Honestly, I don’t think there’s anything polite that you can say because there’s just no point. Someone that rude won ‘t understand a polite response and you don’t want to be rude because you never know who’s listening. I think “Okay” is a fine response. Or you could add, “I’ll be here at the show until the end of the day if you don’t find what you need there [ie at Walmart].”

I’ve had people comment that they could get something for less elsewhere and I just respond with “Okay.” I’m not going to lower my prices (I’m running a business, not a charity!) and there’s no point in discussing it with someone who would say something so rude. I have had people ask why certain pieces cost so much and I explain how many hours the piece(s) took to make and the quality of the components. If they can’t appreciate the time and talent that went into it, then that isn’t my customer. Any time someone has made a comment like that, I’ve soon sold the piece to someone who was perfectly happy with the price!

Just know that there are people who will appreciate your work and know its value. The ones who don’t, well, they aren’t worth your trouble. Just be polite and let it go.

Jicsi’s Jewellery says:

I found this so difficult when I first started putting my jewellery out there too!

From friends saying nice things at the very start (which was often met with a straight denial) to customers when I started taking my work to shows etc.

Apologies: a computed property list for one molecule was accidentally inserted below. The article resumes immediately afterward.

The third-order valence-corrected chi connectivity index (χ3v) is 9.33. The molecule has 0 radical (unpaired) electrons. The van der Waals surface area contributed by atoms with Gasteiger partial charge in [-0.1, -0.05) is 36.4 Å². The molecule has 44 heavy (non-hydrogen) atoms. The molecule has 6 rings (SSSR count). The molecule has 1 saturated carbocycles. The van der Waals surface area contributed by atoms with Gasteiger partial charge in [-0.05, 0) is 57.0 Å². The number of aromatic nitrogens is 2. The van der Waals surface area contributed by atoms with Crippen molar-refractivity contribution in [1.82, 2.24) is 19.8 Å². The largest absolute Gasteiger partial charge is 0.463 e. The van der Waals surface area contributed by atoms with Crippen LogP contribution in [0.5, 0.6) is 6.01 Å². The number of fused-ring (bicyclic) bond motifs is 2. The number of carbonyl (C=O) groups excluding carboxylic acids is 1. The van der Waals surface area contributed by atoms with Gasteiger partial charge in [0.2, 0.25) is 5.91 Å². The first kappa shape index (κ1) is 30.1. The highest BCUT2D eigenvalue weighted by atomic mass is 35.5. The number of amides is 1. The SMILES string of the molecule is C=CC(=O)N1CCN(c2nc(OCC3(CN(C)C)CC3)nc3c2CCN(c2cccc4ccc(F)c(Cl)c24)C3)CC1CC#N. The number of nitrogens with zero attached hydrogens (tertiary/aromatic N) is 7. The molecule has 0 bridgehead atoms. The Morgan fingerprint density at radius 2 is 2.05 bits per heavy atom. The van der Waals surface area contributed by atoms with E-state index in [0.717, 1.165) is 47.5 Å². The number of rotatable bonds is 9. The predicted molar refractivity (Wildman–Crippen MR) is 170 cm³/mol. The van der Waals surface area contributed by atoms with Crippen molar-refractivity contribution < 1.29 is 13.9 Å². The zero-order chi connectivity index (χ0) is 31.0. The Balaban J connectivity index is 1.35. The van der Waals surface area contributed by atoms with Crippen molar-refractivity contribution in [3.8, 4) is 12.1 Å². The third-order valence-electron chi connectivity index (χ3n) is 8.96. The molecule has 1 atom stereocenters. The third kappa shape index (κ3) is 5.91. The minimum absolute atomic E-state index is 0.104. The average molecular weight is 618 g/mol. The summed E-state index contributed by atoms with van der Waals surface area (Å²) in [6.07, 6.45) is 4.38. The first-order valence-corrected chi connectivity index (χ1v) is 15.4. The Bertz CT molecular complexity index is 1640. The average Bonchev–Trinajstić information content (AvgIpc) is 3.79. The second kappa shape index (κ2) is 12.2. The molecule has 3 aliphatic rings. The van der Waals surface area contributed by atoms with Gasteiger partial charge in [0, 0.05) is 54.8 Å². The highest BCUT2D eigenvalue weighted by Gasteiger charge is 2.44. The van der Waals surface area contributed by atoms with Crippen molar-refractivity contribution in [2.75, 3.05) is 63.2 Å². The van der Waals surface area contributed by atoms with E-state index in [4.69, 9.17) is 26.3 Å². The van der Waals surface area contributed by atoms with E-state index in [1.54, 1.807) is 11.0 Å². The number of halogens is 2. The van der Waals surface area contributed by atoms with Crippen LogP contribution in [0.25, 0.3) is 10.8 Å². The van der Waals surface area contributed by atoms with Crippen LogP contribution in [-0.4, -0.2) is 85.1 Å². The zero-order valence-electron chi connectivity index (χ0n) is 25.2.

I’m getting better at accepting compliments on my jewellery now though and also try to follow up my “thank you” with something fun/interesting about the item too. When I’m desperate my fail safe is usually “It’s one of a kind” which is usually good enough!

I still struggle when strangers compliment my jewellery though, like if I’m wearing it out and about, it always seems to come so out of the blue and I just mutter an “oh uhm thanks”

I need to work on that!

Laura Wrzeski says:

When complimented I say very sincerely “thank you SO much; I really appreciate the encouragement!”…Which is the truth.

I then say “have you seen wire-wrap jewelry before?”…or “I did make these pieces myself and used real stones (pointing to various beads/carvings and telling the customer what they’re made of).

Laura Wrzeski says:

Anita/Jicsi’s Jewelry re. “I can get some beads and make it myself” or “why are your prices so high?” This answer covers both issues:

“High quality materials are quite expensive and usually are not sold at Walmart” .

Sometimes I add (a bit disingenuously) “I bet you will make something beautiful; wish I could see what you come up with!”

cheryl m kaplan says:

I say…thank you, I made it. I have a jewelry business. Check it out.

Natasha Burger says:

“thank you, I had lots of fun making it” and a comment on the components used “the center bead is vintage” or “the copper wire has a non-toxic antiquing” or whatever applies. Even though I usually sell at Farmers markets where handmade is the norm, and my signage says handmade, people are often surprised that I made everything and it often results in a reevaluation (and maybe sale) of my product